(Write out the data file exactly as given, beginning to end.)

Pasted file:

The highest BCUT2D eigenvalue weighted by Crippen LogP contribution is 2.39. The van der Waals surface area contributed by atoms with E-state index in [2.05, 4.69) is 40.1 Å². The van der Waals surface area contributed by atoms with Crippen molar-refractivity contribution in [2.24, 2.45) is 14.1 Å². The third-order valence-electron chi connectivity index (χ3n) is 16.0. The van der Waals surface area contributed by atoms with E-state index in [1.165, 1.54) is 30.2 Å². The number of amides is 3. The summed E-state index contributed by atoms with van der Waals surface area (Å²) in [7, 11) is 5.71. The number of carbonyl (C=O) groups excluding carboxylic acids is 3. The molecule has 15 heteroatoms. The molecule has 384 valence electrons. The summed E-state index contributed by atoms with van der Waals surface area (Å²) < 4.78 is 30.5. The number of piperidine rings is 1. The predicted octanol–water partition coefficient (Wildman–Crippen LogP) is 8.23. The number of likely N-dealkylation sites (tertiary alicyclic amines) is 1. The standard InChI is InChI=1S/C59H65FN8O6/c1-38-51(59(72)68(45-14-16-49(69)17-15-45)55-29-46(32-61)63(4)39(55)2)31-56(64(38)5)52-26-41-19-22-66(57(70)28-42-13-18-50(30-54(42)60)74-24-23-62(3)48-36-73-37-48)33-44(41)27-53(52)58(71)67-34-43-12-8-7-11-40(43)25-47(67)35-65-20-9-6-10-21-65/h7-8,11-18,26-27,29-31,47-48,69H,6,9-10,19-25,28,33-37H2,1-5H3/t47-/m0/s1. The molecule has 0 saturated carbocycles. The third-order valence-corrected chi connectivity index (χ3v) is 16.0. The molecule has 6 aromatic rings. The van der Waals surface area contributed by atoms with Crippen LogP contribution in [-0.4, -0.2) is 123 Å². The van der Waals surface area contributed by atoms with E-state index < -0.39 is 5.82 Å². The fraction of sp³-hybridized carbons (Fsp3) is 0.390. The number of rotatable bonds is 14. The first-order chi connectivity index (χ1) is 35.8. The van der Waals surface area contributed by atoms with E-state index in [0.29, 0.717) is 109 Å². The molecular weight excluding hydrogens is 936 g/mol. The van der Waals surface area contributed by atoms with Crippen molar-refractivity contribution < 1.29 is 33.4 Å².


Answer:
The highest BCUT2D eigenvalue weighted by Crippen LogP contribution is 2.39. The van der Waals surface area contributed by atoms with E-state index in [2.05, 4.69) is 40.1 Å². The van der Waals surface area contributed by atoms with Crippen molar-refractivity contribution in [2.24, 2.45) is 14.1 Å². The third-order valence-electron chi connectivity index (χ3n) is 16.0. The van der Waals surface area contributed by atoms with E-state index in [1.165, 1.54) is 30.2 Å². The number of amides is 3. The summed E-state index contributed by atoms with van der Waals surface area (Å²) in [7, 11) is 5.71. The number of carbonyl (C=O) groups excluding carboxylic acids is 3. The molecule has 15 heteroatoms. The molecule has 384 valence electrons. The summed E-state index contributed by atoms with van der Waals surface area (Å²) < 4.78 is 30.5. The number of piperidine rings is 1. The predicted octanol–water partition coefficient (Wildman–Crippen LogP) is 8.23. The number of likely N-dealkylation sites (tertiary alicyclic amines) is 1. The standard InChI is InChI=1S/C59H65FN8O6/c1-38-51(59(72)68(45-14-16-49(69)17-15-45)55-29-46(32-61)63(4)39(55)2)31-56(64(38)5)52-26-41-19-22-66(57(70)28-42-13-18-50(30-54(42)60)74-24-23-62(3)48-36-73-37-48)33-44(41)27-53(52)58(71)67-34-43-12-8-7-11-40(43)25-47(67)35-65-20-9-6-10-21-65/h7-8,11-18,26-27,29-31,47-48,69H,6,9-10,19-25,28,33-37H2,1-5H3/t47-/m0/s1. The molecule has 0 saturated carbocycles. The third-order valence-corrected chi connectivity index (χ3v) is 16.0. The molecule has 6 aromatic rings. The van der Waals surface area contributed by atoms with Crippen LogP contribution in [-0.4, -0.2) is 123 Å². The van der Waals surface area contributed by atoms with E-state index < -0.39 is 5.82 Å². The fraction of sp³-hybridized carbons (Fsp3) is 0.390. The number of rotatable bonds is 14. The first-order chi connectivity index (χ1) is 35.8. The van der Waals surface area contributed by atoms with E-state index in [0.29, 0.717) is 109 Å². The molecular weight excluding hydrogens is 936 g/mol. The van der Waals surface area contributed by atoms with Crippen molar-refractivity contribution < 1.29 is 33.4 Å².